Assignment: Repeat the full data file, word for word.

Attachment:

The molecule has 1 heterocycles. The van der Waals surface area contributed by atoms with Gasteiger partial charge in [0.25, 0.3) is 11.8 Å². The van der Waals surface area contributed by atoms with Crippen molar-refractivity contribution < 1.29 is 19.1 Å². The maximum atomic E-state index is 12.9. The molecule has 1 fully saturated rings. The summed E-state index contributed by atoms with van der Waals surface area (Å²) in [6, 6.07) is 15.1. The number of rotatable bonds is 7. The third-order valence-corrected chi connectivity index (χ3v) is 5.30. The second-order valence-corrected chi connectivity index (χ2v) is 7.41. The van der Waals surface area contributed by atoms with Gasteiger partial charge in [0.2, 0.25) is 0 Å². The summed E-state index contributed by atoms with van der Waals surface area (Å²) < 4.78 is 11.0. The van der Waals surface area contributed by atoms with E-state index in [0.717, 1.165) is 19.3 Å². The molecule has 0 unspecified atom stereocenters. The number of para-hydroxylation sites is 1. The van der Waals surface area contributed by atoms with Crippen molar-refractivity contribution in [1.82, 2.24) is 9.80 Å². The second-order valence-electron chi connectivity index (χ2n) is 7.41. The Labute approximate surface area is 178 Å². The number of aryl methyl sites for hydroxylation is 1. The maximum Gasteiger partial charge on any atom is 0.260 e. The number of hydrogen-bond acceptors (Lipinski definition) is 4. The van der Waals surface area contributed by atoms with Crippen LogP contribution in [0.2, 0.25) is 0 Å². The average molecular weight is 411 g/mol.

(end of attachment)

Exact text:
The molecule has 1 heterocycles. The van der Waals surface area contributed by atoms with Gasteiger partial charge in [0.25, 0.3) is 11.8 Å². The van der Waals surface area contributed by atoms with Crippen molar-refractivity contribution < 1.29 is 19.1 Å². The maximum atomic E-state index is 12.9. The molecule has 1 fully saturated rings. The summed E-state index contributed by atoms with van der Waals surface area (Å²) in [6, 6.07) is 15.1. The number of rotatable bonds is 7. The third-order valence-corrected chi connectivity index (χ3v) is 5.30. The second-order valence-corrected chi connectivity index (χ2v) is 7.41. The van der Waals surface area contributed by atoms with Gasteiger partial charge in [0.2, 0.25) is 0 Å². The summed E-state index contributed by atoms with van der Waals surface area (Å²) < 4.78 is 11.0. The van der Waals surface area contributed by atoms with E-state index in [0.717, 1.165) is 19.3 Å². The molecule has 0 unspecified atom stereocenters. The number of para-hydroxylation sites is 1. The van der Waals surface area contributed by atoms with Crippen molar-refractivity contribution in [1.82, 2.24) is 9.80 Å². The second-order valence-electron chi connectivity index (χ2n) is 7.41. The Labute approximate surface area is 178 Å². The number of aryl methyl sites for hydroxylation is 1. The maximum Gasteiger partial charge on any atom is 0.260 e. The number of hydrogen-bond acceptors (Lipinski definition) is 4. The van der Waals surface area contributed by atoms with Crippen LogP contribution in [0.2, 0.25) is 0 Å². The average molecular weight is 411 g/mol.